Another Climate Denial Myth Answered August 26, 2010 : 5:57 PM

Climate deniers often cite the expanding sea ice in the Southern Ocean as evidence that the climate crisis is not occurring. It turns out the opposite is true:

“Unlike the Arctic, where much of the sea ice is — at least for now — year-round, the Southern Ocean’s sea ice is thin and seasonal. And during the latter half of the 20th century, its winter surface area has increased. Climatologists say the expansion doesn’t change long-term projections of Antarctic melt, but skeptics have used it to attack their forecasts.”

“Ice is expanding in much of Antarctica, contrary to the widespread public belief that global warming is melting the continental ice cap,” read one Fox News story on the expansion.”

“Indeed, global warming appears to have been protective. By combining temperature and precipitation records with simulations of Southern Ocean climate, Curry and Liu linked the 20th-century warming of .36 degrees Fahrenheit in the Southern Ocean’s upper waters to increased regional snowfall. The finding makes intuitive sense: Rising temperatures increase the amount of moisture in the air, which eventually becomes snow. And for the last few decades, that snow kept surface waters from warming even more, added bulk to sea ice, and reflected sunlight.”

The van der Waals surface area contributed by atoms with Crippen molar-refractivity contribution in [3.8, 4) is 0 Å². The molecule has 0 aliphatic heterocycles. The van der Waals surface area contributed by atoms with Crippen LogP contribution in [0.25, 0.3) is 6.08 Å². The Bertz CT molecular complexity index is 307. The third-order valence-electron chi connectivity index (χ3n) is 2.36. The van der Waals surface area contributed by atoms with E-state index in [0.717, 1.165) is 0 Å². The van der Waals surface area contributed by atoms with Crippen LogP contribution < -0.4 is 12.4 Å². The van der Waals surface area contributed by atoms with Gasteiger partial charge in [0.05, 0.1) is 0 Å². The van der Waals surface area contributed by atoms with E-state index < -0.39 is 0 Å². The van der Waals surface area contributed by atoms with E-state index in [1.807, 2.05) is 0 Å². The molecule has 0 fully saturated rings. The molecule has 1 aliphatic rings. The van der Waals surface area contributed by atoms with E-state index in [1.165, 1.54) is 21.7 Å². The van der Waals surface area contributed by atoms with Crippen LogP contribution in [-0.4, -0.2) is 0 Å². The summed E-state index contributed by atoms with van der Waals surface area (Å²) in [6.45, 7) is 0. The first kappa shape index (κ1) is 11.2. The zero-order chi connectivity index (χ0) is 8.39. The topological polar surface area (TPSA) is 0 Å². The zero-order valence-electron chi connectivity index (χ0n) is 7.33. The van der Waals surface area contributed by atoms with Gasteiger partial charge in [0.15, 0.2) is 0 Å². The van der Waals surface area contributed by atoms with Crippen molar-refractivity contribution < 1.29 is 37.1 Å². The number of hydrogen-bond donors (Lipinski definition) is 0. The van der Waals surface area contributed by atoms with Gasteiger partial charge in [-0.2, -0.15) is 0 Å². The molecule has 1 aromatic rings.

“But as the Antarctic continues to warm, Curry and Liu’s models show snow becoming rain (see image below), even as total precipitation rises (see image above). By the century’s end, they predict snowfall retreating to the Antarctic continent’s edge. The Southern Ocean at large will be rainy. Sea ice will contract. Continental ice will continue to melt.”